NASA Is Going To Try To Knock An Asteroid Off Course To Save Earth

It’s the first-ever planetary defense test.

A mile-wide asteroid will pass Earth on Saturday. (Getty)
Getty Images/Science Photo Library RF

For the first time ever NASA is going to attempt to knock an asteroid out of orbit as part of a planetary defense test.

The probe designed to smack the asteroid off course is set to launch between 2020 and 2021, reaching the asteroid by October 2022, Thrillist reports.

The probe will travel at about 4 miles per second.

NASA has teamed up with the European Space Agency (ESA) to try to knock an asteroid known as Didymoon out of its orbit around a larger asteroid named Didymos. The Double Asteroid Redirect Test (DART) project involves landing a probe on the asteroid then measuring the “momentum transfer” by investigating the crater left on the asteroid’s surface by the probe.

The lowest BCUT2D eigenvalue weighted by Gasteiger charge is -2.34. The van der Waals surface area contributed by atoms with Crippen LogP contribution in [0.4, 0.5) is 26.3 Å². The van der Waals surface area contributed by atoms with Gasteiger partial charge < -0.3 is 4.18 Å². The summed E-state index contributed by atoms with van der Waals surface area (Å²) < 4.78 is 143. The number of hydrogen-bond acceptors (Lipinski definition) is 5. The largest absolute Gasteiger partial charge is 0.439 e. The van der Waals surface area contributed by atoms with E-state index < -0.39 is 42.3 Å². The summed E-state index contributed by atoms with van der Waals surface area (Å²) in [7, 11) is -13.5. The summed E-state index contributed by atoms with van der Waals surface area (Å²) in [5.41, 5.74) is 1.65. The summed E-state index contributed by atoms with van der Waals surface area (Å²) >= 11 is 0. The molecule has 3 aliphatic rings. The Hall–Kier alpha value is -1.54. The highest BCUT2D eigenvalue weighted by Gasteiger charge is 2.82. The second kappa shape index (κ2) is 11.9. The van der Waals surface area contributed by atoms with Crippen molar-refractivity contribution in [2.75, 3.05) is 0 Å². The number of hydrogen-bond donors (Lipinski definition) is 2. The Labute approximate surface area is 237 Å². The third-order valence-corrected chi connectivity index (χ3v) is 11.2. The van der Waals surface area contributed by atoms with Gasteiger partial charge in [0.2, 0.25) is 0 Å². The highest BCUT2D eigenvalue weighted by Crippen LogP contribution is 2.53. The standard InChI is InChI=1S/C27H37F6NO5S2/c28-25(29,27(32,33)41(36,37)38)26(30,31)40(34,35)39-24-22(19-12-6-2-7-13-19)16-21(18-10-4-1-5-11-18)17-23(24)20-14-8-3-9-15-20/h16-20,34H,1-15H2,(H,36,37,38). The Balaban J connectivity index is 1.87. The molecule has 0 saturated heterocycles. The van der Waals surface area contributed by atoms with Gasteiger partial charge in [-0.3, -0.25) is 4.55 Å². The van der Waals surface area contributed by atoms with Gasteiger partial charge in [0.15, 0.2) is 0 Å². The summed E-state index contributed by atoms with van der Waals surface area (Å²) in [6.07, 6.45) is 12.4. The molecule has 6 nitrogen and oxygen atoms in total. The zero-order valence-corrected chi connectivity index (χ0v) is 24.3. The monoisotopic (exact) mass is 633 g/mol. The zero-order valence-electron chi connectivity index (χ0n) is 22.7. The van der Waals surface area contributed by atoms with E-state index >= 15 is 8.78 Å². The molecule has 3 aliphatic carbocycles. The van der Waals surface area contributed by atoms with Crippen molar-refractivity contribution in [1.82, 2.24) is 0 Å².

The researches selected a space rock that is about the size of the Great Pyramid in Giza (the smallest asteroid a probe will land on) and seven million miles away from Earth so, there’s no need to panic just yet.

“We will better understand whether this technique can be used even for larger asteroids, giving us certainty we could protect our home planet if needed,” ESA’s Hera project scientist Michael Küppers explained in a statement.

NASA revealed plans for the mission in 2018, however the ESA just announced their plans to team up to work on critical follow-up research.

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